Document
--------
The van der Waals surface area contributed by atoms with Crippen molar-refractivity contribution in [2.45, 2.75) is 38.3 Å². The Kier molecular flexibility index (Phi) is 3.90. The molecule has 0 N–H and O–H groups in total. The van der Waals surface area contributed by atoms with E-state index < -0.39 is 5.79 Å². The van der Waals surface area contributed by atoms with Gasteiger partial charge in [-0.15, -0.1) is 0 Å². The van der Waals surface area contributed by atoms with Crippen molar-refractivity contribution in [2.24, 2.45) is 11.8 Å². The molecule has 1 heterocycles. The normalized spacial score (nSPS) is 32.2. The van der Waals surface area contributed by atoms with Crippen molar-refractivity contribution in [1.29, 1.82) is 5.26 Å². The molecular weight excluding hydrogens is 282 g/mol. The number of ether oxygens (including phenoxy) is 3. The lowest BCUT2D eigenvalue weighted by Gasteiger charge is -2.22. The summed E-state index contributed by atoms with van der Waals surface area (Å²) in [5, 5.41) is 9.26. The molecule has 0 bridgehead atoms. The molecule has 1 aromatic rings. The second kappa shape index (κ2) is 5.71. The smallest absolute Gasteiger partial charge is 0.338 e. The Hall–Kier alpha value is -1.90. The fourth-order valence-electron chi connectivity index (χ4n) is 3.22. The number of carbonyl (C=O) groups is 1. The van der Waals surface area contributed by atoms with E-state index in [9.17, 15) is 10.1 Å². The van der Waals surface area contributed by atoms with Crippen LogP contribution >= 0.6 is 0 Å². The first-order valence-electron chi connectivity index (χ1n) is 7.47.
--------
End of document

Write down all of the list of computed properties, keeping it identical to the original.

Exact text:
The van der Waals surface area contributed by atoms with Crippen molar-refractivity contribution in [2.45, 2.75) is 38.3 Å². The Kier molecular flexibility index (Phi) is 3.90. The molecule has 0 N–H and O–H groups in total. The van der Waals surface area contributed by atoms with E-state index < -0.39 is 5.79 Å². The van der Waals surface area contributed by atoms with Gasteiger partial charge in [-0.15, -0.1) is 0 Å². The van der Waals surface area contributed by atoms with Crippen molar-refractivity contribution in [2.24, 2.45) is 11.8 Å². The molecule has 1 heterocycles. The normalized spacial score (nSPS) is 32.2. The van der Waals surface area contributed by atoms with Crippen molar-refractivity contribution in [1.29, 1.82) is 5.26 Å². The molecular weight excluding hydrogens is 282 g/mol. The number of ether oxygens (including phenoxy) is 3. The lowest BCUT2D eigenvalue weighted by Gasteiger charge is -2.22. The summed E-state index contributed by atoms with van der Waals surface area (Å²) in [5, 5.41) is 9.26. The molecule has 0 bridgehead atoms. The molecule has 1 aromatic rings. The second kappa shape index (κ2) is 5.71. The smallest absolute Gasteiger partial charge is 0.338 e. The Hall–Kier alpha value is -1.90. The fourth-order valence-electron chi connectivity index (χ4n) is 3.22. The number of carbonyl (C=O) groups is 1. The van der Waals surface area contributed by atoms with E-state index in [9.17, 15) is 10.1 Å². The van der Waals surface area contributed by atoms with Crippen LogP contribution >= 0.6 is 0 Å². The first-order valence-electron chi connectivity index (χ1n) is 7.47.